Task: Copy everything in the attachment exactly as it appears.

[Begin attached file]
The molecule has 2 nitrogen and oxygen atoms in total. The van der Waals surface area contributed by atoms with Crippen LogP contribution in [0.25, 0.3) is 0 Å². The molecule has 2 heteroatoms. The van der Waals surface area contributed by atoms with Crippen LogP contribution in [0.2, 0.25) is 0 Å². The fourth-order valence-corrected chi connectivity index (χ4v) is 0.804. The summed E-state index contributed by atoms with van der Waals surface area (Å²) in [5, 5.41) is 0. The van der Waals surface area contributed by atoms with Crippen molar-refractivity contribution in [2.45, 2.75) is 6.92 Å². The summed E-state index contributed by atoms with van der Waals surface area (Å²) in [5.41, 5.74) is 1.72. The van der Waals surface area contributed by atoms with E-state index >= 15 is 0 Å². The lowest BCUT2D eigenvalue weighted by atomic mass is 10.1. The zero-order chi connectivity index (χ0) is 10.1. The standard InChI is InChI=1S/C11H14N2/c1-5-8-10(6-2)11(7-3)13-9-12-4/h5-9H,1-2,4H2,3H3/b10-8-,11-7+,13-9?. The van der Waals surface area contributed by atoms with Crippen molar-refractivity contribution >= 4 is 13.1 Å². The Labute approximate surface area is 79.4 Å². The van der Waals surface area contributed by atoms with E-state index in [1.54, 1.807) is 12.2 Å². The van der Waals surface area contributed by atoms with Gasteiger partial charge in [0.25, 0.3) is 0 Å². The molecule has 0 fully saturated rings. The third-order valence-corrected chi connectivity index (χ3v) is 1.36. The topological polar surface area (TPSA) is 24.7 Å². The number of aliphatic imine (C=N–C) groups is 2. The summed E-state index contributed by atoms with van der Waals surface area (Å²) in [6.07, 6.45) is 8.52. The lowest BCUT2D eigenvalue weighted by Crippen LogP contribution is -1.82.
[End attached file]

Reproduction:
The molecule has 2 nitrogen and oxygen atoms in total. The van der Waals surface area contributed by atoms with Crippen LogP contribution in [0.25, 0.3) is 0 Å². The molecule has 2 heteroatoms. The van der Waals surface area contributed by atoms with Crippen LogP contribution in [0.2, 0.25) is 0 Å². The fourth-order valence-corrected chi connectivity index (χ4v) is 0.804. The summed E-state index contributed by atoms with van der Waals surface area (Å²) in [5, 5.41) is 0. The van der Waals surface area contributed by atoms with Crippen molar-refractivity contribution in [2.45, 2.75) is 6.92 Å². The summed E-state index contributed by atoms with van der Waals surface area (Å²) in [5.41, 5.74) is 1.72. The van der Waals surface area contributed by atoms with E-state index >= 15 is 0 Å². The lowest BCUT2D eigenvalue weighted by atomic mass is 10.1. The zero-order chi connectivity index (χ0) is 10.1. The standard InChI is InChI=1S/C11H14N2/c1-5-8-10(6-2)11(7-3)13-9-12-4/h5-9H,1-2,4H2,3H3/b10-8-,11-7+,13-9?. The van der Waals surface area contributed by atoms with Crippen molar-refractivity contribution >= 4 is 13.1 Å². The Labute approximate surface area is 79.4 Å². The van der Waals surface area contributed by atoms with E-state index in [1.54, 1.807) is 12.2 Å². The van der Waals surface area contributed by atoms with Gasteiger partial charge in [0.25, 0.3) is 0 Å². The molecule has 0 fully saturated rings. The third-order valence-corrected chi connectivity index (χ3v) is 1.36. The topological polar surface area (TPSA) is 24.7 Å². The number of aliphatic imine (C=N–C) groups is 2. The summed E-state index contributed by atoms with van der Waals surface area (Å²) in [6.07, 6.45) is 8.52. The lowest BCUT2D eigenvalue weighted by Crippen LogP contribution is -1.82.